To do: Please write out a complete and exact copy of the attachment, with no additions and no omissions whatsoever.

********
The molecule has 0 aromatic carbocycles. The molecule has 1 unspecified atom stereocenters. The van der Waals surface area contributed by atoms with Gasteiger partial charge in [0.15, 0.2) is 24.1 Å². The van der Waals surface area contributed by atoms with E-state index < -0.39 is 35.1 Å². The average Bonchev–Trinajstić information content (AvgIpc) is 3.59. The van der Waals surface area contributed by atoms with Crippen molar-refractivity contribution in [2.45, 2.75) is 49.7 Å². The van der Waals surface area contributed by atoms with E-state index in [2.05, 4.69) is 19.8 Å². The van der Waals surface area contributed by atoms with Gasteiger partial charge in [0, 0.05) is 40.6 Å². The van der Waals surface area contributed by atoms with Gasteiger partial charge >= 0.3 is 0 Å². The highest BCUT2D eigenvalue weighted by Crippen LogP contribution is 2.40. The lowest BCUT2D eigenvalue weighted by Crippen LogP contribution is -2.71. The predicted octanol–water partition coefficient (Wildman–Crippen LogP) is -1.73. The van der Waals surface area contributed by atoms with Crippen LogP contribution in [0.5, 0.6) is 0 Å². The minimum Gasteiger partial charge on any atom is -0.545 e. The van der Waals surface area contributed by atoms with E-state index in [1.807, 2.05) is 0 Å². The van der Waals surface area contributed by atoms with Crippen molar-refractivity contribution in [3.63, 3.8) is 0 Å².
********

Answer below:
The molecule has 0 aromatic carbocycles. The molecule has 1 unspecified atom stereocenters. The van der Waals surface area contributed by atoms with Gasteiger partial charge in [0.15, 0.2) is 24.1 Å². The van der Waals surface area contributed by atoms with E-state index < -0.39 is 35.1 Å². The average Bonchev–Trinajstić information content (AvgIpc) is 3.59. The van der Waals surface area contributed by atoms with Crippen molar-refractivity contribution in [2.45, 2.75) is 49.7 Å². The van der Waals surface area contributed by atoms with E-state index in [2.05, 4.69) is 19.8 Å². The van der Waals surface area contributed by atoms with Gasteiger partial charge in [0, 0.05) is 40.6 Å². The van der Waals surface area contributed by atoms with Gasteiger partial charge >= 0.3 is 0 Å². The highest BCUT2D eigenvalue weighted by Crippen LogP contribution is 2.40. The lowest BCUT2D eigenvalue weighted by Crippen LogP contribution is -2.71. The predicted octanol–water partition coefficient (Wildman–Crippen LogP) is -1.73. The van der Waals surface area contributed by atoms with Crippen LogP contribution in [0.5, 0.6) is 0 Å². The minimum Gasteiger partial charge on any atom is -0.545 e. The van der Waals surface area contributed by atoms with E-state index in [1.807, 2.05) is 0 Å². The van der Waals surface area contributed by atoms with Crippen molar-refractivity contribution in [3.63, 3.8) is 0 Å².